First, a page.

Answers for a Healthier World

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In part one, I laid out my thoughts on barriers to entry centered around how we pay for telemedicine and some policy issues that exist. In part two, I want to discuss potential solutions.

Possible solutions to expand adoption

Expand services insurers reimburse
Granted, many payers (health care insurance companies) do pay for telemedicine services. But insurers decide on the level of reimbursement, so this can vary widely.

Some payers follow the standards set by Medicare, which reimburses only for certain services provided to patients in underserved areas. Those services, such as the management of chronic conditions, annual wellness exams, and behavioral counseling, must be conducted face-to-face via video in an approved site, such as a hospital, doctor's office or clinic. Few payers will reimburse fully for direct to consumer telemedicine wherever the patient resides.

Medicare and other payers also limit telemedicine’s reach into many urban environments. Additionally, the requirement that the patient be located in an approved facility (medical clinic), further limits the true possibilities of telemedicine – convenience and lower costs.

Naturally, there are concerns about possible fraud and abuse, but expansion of services covered and allowing more flexibility in where the visit can take place could incentivize patients, caregivers, and providers to be more available, have better compliance with the medical plan of care, and possibly even lead to lower costs. It is a step closer to making the easy thing to do, the right thing to do.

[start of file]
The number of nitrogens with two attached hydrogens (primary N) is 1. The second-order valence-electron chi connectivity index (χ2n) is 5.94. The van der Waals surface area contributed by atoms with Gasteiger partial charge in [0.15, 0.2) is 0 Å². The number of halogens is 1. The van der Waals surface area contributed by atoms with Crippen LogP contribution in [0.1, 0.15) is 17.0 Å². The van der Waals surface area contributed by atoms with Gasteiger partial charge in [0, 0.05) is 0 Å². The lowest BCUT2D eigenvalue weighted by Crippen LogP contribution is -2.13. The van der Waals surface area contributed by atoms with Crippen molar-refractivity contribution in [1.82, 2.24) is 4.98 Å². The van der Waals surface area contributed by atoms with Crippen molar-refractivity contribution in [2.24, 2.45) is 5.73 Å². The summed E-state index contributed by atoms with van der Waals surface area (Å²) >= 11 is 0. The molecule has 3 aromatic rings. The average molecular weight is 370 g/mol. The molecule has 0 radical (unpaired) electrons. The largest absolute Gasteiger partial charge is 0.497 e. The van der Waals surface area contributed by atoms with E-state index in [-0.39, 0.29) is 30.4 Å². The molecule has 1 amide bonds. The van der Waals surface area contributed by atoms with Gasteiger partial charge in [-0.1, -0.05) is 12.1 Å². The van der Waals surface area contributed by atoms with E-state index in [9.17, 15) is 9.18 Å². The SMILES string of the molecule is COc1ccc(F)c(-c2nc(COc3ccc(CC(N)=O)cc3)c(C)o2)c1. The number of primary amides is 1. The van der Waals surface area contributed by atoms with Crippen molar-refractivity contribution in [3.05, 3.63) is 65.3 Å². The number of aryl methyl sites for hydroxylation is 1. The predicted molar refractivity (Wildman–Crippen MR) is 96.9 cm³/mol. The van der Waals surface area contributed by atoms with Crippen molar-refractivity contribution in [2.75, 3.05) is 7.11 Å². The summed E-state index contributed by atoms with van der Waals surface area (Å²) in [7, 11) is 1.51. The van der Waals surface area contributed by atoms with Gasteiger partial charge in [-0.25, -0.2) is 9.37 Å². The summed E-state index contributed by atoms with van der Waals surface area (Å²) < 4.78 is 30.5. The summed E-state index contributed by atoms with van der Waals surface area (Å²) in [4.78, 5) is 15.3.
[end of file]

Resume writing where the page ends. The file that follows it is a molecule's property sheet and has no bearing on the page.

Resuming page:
Pay the same for telemedicine as for in-person visits

Providers, caregivers, and patients realize that telemedicine has great promise and opportunity to make a positive impact. It has been shown that many conditions can be managed safely and effectively via virtual connectivity.

If the outcomes are the same, why isn’t the payment? While not every disease process and condition can be managed remotely, many can. It is worth the conversation to pay a similar rate as face to face care.  

Thirty-four states have passed parity laws. This helps ensure payers reimburse for telemedicine visits at the same rate as they would for in-person visits. That still leaves 16 states that have not passed such laws. What better way to incentivize providers and patients to consult over video than to pay the same as you would if the visit took place in the office?

Stay tuned for part three in which I present my remaining thoughts and solutions. 

Harness healthcare IT to lower costs, keep pace with change and enhance quality of care.


Dr. Donald Kosiak serves as the Chief Medical Officer for Leidos. He is responsible for providing clinical subject matter expertise and perspective, knowledge, experience, leadership and direction to ensure collaboration and alignment to business strategy across the entire Leidos organization. Previously he has served as the Vice President for Medical Development and Executive Medical Director for Avera Health, a 32-hospital integrated medical system based in Sioux Falls, South Dakota, USA. In that role, he served as the chief medical officer of one of the top telemedicine programs in the United States. In addition, he has served as the elected Chief of Staff of the Avera McKennan Hospital, a 545-bed tertiary medical center located in Sioux Falls, South Dakota. Dr. Kosiak continues to serve in the United States Army Reserve as an emergency physician. He is a decorated officer having served three tours of duty in support of Operation Iraqi and Enduring Freedom. Dr. Kosiak attended medical school at the University of North Dakota. He completed his emergency medicine residency at the Mayo Clinic in Rochester, Minnesota. In 2010, he completed his Masters of Business Administration from the University of Mary in Bismarck, North Dakota. He is board-certified by the American Board of Emergency Medicine and the Certifying Commission in Medical Management.